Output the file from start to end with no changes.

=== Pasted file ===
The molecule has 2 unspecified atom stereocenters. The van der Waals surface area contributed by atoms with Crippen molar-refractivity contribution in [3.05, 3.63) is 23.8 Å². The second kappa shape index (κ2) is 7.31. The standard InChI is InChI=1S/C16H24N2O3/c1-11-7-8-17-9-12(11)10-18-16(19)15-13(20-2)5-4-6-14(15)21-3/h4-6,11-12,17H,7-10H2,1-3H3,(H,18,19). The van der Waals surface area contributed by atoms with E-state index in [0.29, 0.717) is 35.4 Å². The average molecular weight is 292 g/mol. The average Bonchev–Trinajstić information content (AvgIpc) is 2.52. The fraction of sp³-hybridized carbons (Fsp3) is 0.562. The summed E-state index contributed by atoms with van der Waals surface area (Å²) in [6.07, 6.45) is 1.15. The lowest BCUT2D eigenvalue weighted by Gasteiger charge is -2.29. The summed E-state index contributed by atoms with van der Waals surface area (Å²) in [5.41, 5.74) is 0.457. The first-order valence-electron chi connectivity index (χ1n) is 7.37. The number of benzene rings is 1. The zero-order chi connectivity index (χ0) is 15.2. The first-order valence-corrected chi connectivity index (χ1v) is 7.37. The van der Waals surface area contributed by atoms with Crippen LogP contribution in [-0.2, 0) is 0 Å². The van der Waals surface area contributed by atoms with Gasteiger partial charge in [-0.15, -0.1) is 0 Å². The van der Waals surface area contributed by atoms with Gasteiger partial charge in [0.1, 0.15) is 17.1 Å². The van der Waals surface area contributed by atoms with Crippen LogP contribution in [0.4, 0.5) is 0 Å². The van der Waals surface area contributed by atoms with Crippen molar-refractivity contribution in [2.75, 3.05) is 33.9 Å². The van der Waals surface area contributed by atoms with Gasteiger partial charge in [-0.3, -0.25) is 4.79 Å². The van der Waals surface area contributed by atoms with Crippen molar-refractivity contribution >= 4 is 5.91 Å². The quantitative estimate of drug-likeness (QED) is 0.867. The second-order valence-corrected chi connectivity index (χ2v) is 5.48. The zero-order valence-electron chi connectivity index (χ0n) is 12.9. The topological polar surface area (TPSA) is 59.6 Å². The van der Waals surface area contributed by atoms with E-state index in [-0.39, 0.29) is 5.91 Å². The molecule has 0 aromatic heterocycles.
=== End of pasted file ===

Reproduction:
The molecule has 2 unspecified atom stereocenters. The van der Waals surface area contributed by atoms with Crippen molar-refractivity contribution in [3.05, 3.63) is 23.8 Å². The second kappa shape index (κ2) is 7.31. The standard InChI is InChI=1S/C16H24N2O3/c1-11-7-8-17-9-12(11)10-18-16(19)15-13(20-2)5-4-6-14(15)21-3/h4-6,11-12,17H,7-10H2,1-3H3,(H,18,19). The van der Waals surface area contributed by atoms with E-state index in [0.29, 0.717) is 35.4 Å². The average molecular weight is 292 g/mol. The average Bonchev–Trinajstić information content (AvgIpc) is 2.52. The fraction of sp³-hybridized carbons (Fsp3) is 0.562. The summed E-state index contributed by atoms with van der Waals surface area (Å²) in [6.07, 6.45) is 1.15. The lowest BCUT2D eigenvalue weighted by Gasteiger charge is -2.29. The summed E-state index contributed by atoms with van der Waals surface area (Å²) in [5.41, 5.74) is 0.457. The first-order valence-electron chi connectivity index (χ1n) is 7.37. The number of benzene rings is 1. The zero-order chi connectivity index (χ0) is 15.2. The first-order valence-corrected chi connectivity index (χ1v) is 7.37. The van der Waals surface area contributed by atoms with Crippen LogP contribution in [-0.2, 0) is 0 Å². The van der Waals surface area contributed by atoms with Gasteiger partial charge in [-0.15, -0.1) is 0 Å². The van der Waals surface area contributed by atoms with Gasteiger partial charge in [0.1, 0.15) is 17.1 Å². The van der Waals surface area contributed by atoms with Crippen LogP contribution in [0.4, 0.5) is 0 Å². The van der Waals surface area contributed by atoms with Crippen molar-refractivity contribution in [2.75, 3.05) is 33.9 Å². The van der Waals surface area contributed by atoms with Gasteiger partial charge in [-0.3, -0.25) is 4.79 Å². The van der Waals surface area contributed by atoms with Crippen molar-refractivity contribution >= 4 is 5.91 Å². The quantitative estimate of drug-likeness (QED) is 0.867. The second-order valence-corrected chi connectivity index (χ2v) is 5.48. The zero-order valence-electron chi connectivity index (χ0n) is 12.9. The topological polar surface area (TPSA) is 59.6 Å². The van der Waals surface area contributed by atoms with E-state index in [-0.39, 0.29) is 5.91 Å². The molecule has 0 aromatic heterocycles.